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This entry is part of a series in which we discuss concepts and phenomena in the field of transnational studies.
The major critique of cosmopolitan sociology on empirical research in social sciences is its methodological nationalism. Methodological nationalism means that most studies define (explicitly or implicitly) the nation state as the container of social processes. Thus the nation state unit is the key-order for studying major social, economic and political processes. One of the major critics of such a perspective, Ulrich Beck, argues that it is wrongly based on assumptions of the congruence of political, cultural and social borders. The nation state perspective doesn’t capture transnational linkages, structures or identities.
But how can one analyze transnational phenomena empirically? It is a fundamental problem of research on transnationalism that most data sets and strategies of social inquiry are nation state bound. That makes inferences on transnational phenomena difficult or impossible. This methodological problem is therefore fundamentally linked with sociological concept formation, which is – from a cosmopolitan perspective - nation state bound and thus unable capture the multi-dimensional process of change. Or as Beck and Sznaider formulate it:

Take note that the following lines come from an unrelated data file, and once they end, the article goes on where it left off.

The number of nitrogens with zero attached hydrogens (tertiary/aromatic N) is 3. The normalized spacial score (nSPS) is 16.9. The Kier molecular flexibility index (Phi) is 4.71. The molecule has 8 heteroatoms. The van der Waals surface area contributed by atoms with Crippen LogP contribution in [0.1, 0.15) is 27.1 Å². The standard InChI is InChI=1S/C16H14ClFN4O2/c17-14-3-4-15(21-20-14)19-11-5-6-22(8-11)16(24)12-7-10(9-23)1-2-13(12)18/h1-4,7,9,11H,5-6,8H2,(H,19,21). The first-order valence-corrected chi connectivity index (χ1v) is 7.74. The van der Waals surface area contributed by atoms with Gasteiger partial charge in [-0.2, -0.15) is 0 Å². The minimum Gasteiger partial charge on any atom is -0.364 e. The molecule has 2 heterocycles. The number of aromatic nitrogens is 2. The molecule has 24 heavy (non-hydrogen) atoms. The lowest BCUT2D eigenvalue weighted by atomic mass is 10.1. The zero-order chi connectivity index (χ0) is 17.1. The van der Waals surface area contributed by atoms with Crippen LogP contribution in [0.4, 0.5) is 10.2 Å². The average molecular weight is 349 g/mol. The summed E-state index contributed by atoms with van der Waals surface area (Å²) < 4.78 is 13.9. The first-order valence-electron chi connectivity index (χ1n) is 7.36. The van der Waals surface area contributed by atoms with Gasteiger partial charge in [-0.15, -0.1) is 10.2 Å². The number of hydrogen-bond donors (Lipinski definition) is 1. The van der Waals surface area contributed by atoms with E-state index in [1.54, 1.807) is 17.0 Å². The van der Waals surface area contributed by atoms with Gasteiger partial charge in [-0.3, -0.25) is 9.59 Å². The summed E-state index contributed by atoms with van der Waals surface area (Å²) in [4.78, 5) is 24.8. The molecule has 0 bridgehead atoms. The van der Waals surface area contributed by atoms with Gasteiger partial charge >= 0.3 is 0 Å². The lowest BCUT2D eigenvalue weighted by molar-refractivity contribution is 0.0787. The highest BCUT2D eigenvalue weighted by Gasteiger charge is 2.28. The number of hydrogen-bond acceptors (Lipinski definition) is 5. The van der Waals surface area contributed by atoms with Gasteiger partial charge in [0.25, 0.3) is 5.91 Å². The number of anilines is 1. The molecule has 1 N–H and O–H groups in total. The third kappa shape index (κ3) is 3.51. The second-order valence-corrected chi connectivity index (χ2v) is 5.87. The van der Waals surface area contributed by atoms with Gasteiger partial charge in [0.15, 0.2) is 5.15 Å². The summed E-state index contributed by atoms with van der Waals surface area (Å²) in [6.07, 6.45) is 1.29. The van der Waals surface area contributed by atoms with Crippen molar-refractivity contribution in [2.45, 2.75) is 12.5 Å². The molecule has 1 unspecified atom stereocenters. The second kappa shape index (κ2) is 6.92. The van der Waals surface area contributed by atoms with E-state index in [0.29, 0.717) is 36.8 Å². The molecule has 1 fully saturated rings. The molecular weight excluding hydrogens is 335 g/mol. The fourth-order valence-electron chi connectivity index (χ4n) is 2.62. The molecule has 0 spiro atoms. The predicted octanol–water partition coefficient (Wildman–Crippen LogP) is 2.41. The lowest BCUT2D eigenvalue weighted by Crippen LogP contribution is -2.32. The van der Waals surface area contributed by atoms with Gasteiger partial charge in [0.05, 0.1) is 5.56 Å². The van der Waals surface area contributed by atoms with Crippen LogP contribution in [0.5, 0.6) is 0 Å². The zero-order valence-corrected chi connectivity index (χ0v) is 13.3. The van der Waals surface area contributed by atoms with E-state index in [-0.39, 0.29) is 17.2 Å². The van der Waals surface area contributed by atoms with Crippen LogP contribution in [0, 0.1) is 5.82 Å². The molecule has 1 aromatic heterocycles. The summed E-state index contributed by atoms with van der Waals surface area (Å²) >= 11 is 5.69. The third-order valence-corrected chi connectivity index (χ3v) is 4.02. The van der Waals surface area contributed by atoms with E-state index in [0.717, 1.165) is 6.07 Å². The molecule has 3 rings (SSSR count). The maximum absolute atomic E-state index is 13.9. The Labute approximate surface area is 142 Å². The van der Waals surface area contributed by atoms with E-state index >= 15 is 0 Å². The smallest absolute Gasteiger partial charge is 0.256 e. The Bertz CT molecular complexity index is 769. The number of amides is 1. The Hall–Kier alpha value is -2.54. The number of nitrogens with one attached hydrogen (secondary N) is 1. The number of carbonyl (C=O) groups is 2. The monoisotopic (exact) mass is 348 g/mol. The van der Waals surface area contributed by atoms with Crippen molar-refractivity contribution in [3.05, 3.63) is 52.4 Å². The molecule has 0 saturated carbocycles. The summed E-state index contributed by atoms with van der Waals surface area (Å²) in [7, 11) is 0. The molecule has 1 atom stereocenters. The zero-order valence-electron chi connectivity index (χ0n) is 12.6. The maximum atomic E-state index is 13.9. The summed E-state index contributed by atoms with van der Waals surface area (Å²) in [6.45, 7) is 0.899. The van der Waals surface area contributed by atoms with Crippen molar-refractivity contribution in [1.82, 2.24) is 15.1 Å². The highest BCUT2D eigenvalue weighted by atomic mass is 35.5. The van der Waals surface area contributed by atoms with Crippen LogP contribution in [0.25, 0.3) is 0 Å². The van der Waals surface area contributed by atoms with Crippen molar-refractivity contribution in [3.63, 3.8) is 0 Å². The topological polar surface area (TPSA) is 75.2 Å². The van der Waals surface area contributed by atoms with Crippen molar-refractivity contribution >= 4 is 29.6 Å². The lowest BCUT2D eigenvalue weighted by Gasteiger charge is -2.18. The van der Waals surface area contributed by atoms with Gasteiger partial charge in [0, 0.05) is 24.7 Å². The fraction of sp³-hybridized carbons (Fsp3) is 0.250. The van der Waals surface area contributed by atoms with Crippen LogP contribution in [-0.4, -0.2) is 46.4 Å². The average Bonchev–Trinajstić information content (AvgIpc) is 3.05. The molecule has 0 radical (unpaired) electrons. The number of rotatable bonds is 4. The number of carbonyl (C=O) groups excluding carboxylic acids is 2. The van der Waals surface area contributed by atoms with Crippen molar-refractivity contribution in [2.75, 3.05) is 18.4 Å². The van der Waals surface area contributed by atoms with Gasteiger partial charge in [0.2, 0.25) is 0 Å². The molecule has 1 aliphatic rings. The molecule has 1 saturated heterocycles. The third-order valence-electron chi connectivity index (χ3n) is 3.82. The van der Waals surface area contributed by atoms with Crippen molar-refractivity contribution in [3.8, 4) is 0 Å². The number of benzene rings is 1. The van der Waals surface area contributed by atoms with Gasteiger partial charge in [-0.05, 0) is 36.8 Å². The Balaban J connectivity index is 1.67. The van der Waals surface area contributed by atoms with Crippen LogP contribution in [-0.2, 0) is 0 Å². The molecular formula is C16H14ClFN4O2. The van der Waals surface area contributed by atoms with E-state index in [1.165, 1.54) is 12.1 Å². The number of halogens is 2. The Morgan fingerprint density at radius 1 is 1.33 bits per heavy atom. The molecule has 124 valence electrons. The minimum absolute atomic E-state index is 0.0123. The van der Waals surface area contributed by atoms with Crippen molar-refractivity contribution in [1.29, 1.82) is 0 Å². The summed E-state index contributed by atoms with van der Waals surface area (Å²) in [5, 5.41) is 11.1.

The decisive point is that national organization as a structuring principle of societal and political action can no longer serve as the orienting reference point for the social scientific observer (Beck and Sznaider 2006).